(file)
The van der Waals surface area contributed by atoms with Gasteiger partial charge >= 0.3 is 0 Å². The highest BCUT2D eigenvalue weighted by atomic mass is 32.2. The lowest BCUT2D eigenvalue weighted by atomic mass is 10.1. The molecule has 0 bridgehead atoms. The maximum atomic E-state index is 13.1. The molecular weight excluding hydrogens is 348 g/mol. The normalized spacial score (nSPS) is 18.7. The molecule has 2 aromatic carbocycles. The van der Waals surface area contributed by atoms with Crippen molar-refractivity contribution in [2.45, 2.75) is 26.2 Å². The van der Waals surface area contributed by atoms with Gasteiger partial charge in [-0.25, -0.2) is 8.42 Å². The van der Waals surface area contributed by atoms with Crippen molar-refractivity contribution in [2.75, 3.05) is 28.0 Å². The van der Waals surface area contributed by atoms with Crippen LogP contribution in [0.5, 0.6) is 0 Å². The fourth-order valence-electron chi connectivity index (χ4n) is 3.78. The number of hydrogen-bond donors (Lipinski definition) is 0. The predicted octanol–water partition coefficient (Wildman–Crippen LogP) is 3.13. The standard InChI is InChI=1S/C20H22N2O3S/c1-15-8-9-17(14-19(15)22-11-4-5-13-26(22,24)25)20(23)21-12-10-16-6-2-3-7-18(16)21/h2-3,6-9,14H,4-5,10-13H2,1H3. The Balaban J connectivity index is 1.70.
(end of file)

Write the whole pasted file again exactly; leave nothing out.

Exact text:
The van der Waals surface area contributed by atoms with Gasteiger partial charge >= 0.3 is 0 Å². The highest BCUT2D eigenvalue weighted by atomic mass is 32.2. The lowest BCUT2D eigenvalue weighted by atomic mass is 10.1. The molecule has 0 bridgehead atoms. The maximum atomic E-state index is 13.1. The molecular weight excluding hydrogens is 348 g/mol. The normalized spacial score (nSPS) is 18.7. The molecule has 2 aromatic carbocycles. The van der Waals surface area contributed by atoms with Crippen molar-refractivity contribution in [2.45, 2.75) is 26.2 Å². The van der Waals surface area contributed by atoms with Gasteiger partial charge in [-0.25, -0.2) is 8.42 Å². The van der Waals surface area contributed by atoms with Crippen molar-refractivity contribution in [2.75, 3.05) is 28.0 Å². The van der Waals surface area contributed by atoms with Crippen LogP contribution in [0.5, 0.6) is 0 Å². The fourth-order valence-electron chi connectivity index (χ4n) is 3.78. The number of hydrogen-bond donors (Lipinski definition) is 0. The predicted octanol–water partition coefficient (Wildman–Crippen LogP) is 3.13. The standard InChI is InChI=1S/C20H22N2O3S/c1-15-8-9-17(14-19(15)22-11-4-5-13-26(22,24)25)20(23)21-12-10-16-6-2-3-7-18(16)21/h2-3,6-9,14H,4-5,10-13H2,1H3. The Balaban J connectivity index is 1.70.